Only two House Democrats support Obama’s budget

Rep. Mick Mulvaney (R-SC) did something yesterday that no House Democrat would dare do. The South Carolina conservative presented President Barack Obama’s tax and spend FY 2015 budget for a floor vote.

The budget unveiled by President Obama last month relies upon $3.5 trillion in higher than expected revenues to the federal government over the next 10 years. The increased revenues rely on rosy economic growth scenarios as well as $1 trillion in new taxes to finance a budget that never comes into balance.

The White House’s budget, however, failed to gain any real support when it was presented on the House floor. It was defeated by a 2 to 413 vote. The two votes came from Reps. Mary Kaptur (D-OH) and Jim Moran (D-VA).

President Obama’s budget was just one of several offered as amendments on the floor yesterday before the final vote on House Budget Committee Chairman Paul Ryan’s (R-WI) “Path to Prosperity.”

Rep. Raul Grijalva (D-NM) offered the Congressional Progressive Caucus’ alternative budget, which, believe it or not, is worse than the White House’s proposal. That measure did remarkably better — which should tell you exactly how far left the much of Democratic Party has drifted — but still failed, 89 to 327.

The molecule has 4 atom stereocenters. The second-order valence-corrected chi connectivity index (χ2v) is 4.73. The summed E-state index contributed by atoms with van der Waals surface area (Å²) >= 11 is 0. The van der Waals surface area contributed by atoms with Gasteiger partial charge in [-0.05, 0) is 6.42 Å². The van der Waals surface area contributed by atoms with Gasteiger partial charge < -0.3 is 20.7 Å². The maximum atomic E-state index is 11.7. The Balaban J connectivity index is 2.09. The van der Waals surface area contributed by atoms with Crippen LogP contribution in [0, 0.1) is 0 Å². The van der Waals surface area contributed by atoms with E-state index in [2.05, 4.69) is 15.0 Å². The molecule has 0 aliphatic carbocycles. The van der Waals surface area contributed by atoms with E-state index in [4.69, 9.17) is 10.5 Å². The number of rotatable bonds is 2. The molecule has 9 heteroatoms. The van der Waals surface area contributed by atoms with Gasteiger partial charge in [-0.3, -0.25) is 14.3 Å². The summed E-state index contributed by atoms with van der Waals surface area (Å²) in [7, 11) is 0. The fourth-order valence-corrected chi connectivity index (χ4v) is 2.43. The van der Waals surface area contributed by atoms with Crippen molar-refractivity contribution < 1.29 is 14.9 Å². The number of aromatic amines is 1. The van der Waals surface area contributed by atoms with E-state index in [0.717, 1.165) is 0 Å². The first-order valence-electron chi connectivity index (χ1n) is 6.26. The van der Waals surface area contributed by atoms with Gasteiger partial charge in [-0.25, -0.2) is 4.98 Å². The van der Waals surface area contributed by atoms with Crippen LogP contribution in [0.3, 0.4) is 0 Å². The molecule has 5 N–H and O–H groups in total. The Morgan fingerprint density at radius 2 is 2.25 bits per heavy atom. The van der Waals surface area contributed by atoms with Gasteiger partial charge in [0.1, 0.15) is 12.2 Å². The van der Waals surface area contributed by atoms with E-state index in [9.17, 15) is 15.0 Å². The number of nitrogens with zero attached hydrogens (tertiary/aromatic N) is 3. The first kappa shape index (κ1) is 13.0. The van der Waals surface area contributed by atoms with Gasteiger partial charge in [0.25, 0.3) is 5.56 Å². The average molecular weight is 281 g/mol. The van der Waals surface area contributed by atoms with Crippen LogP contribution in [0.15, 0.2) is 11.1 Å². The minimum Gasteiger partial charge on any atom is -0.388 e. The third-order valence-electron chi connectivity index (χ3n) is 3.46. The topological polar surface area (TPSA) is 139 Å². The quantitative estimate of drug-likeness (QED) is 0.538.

Rep. Chris Van Hollen (D-MD) present the House Democrats’ official alternative budget, which was also worse than Obama’s proposal, but less bad than the one pushed by the Congressional Progressive Caucus. It, too, was defeated, 163 to 261.

Conservatives presented an alternative budget of their own. The Republican Study Committee’s budget, offered via an amendment by Rep. Rob Woodall (R-GA), would have cut spending even further than the “Path to Prosperity,” bringing the budget into balance in just four years.

Though the RSC’s budget received support from a majority of the House Republican Conference, it was defeated, 133 to 291.

The “Path to Prosperity,” the Republican leadership-backed budget, passed the House by a vote of 219 to 205. This measure would cut the rate of spending growth and reform entitlement programs, producing a balanced budget in 10 years.

The budget, Ryan’s last as chairman of the committee, has little chance of passage. Ryan and House Republican leadership believe that this budget framework will provide a distinction between them and President Barack Obama. Senate Democrats aren’t expected write a budget this year, citing the two-year budget agreement reached in December.

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